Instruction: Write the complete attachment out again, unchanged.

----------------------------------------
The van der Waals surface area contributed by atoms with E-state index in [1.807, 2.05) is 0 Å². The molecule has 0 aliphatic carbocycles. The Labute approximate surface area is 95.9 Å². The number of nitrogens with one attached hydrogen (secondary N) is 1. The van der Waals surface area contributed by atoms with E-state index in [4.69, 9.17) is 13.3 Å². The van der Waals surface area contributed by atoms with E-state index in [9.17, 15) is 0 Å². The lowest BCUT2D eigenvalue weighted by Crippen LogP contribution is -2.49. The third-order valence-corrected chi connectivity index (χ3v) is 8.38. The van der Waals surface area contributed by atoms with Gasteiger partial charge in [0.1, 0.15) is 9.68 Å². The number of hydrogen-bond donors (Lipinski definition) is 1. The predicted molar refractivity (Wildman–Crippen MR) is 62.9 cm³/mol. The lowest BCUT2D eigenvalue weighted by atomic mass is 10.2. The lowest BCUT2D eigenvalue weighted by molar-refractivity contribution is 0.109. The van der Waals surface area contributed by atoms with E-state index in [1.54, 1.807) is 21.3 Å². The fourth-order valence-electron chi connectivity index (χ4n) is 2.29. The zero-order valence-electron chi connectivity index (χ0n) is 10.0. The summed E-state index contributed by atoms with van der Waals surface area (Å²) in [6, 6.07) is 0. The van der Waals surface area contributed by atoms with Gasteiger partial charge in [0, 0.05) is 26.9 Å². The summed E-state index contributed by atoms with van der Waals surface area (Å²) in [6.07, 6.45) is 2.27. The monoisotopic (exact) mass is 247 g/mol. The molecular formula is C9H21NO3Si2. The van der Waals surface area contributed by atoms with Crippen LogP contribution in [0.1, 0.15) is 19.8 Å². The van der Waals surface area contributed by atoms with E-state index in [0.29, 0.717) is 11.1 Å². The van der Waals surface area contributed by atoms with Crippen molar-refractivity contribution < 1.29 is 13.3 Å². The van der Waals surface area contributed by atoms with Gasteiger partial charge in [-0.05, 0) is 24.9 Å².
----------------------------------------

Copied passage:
The van der Waals surface area contributed by atoms with E-state index in [1.807, 2.05) is 0 Å². The molecule has 0 aliphatic carbocycles. The Labute approximate surface area is 95.9 Å². The number of nitrogens with one attached hydrogen (secondary N) is 1. The van der Waals surface area contributed by atoms with E-state index in [4.69, 9.17) is 13.3 Å². The van der Waals surface area contributed by atoms with E-state index in [9.17, 15) is 0 Å². The lowest BCUT2D eigenvalue weighted by Crippen LogP contribution is -2.49. The third-order valence-corrected chi connectivity index (χ3v) is 8.38. The van der Waals surface area contributed by atoms with Gasteiger partial charge in [0.1, 0.15) is 9.68 Å². The number of hydrogen-bond donors (Lipinski definition) is 1. The predicted molar refractivity (Wildman–Crippen MR) is 62.9 cm³/mol. The lowest BCUT2D eigenvalue weighted by atomic mass is 10.2. The lowest BCUT2D eigenvalue weighted by molar-refractivity contribution is 0.109. The van der Waals surface area contributed by atoms with E-state index in [1.54, 1.807) is 21.3 Å². The fourth-order valence-electron chi connectivity index (χ4n) is 2.29. The zero-order valence-electron chi connectivity index (χ0n) is 10.0. The summed E-state index contributed by atoms with van der Waals surface area (Å²) in [6, 6.07) is 0. The van der Waals surface area contributed by atoms with Gasteiger partial charge in [0, 0.05) is 26.9 Å². The summed E-state index contributed by atoms with van der Waals surface area (Å²) in [6.07, 6.45) is 2.27. The monoisotopic (exact) mass is 247 g/mol. The molecular formula is C9H21NO3Si2. The van der Waals surface area contributed by atoms with Crippen LogP contribution in [0.1, 0.15) is 19.8 Å². The van der Waals surface area contributed by atoms with E-state index in [0.29, 0.717) is 11.1 Å². The van der Waals surface area contributed by atoms with Crippen molar-refractivity contribution < 1.29 is 13.3 Å². The van der Waals surface area contributed by atoms with Gasteiger partial charge in [-0.05, 0) is 24.9 Å².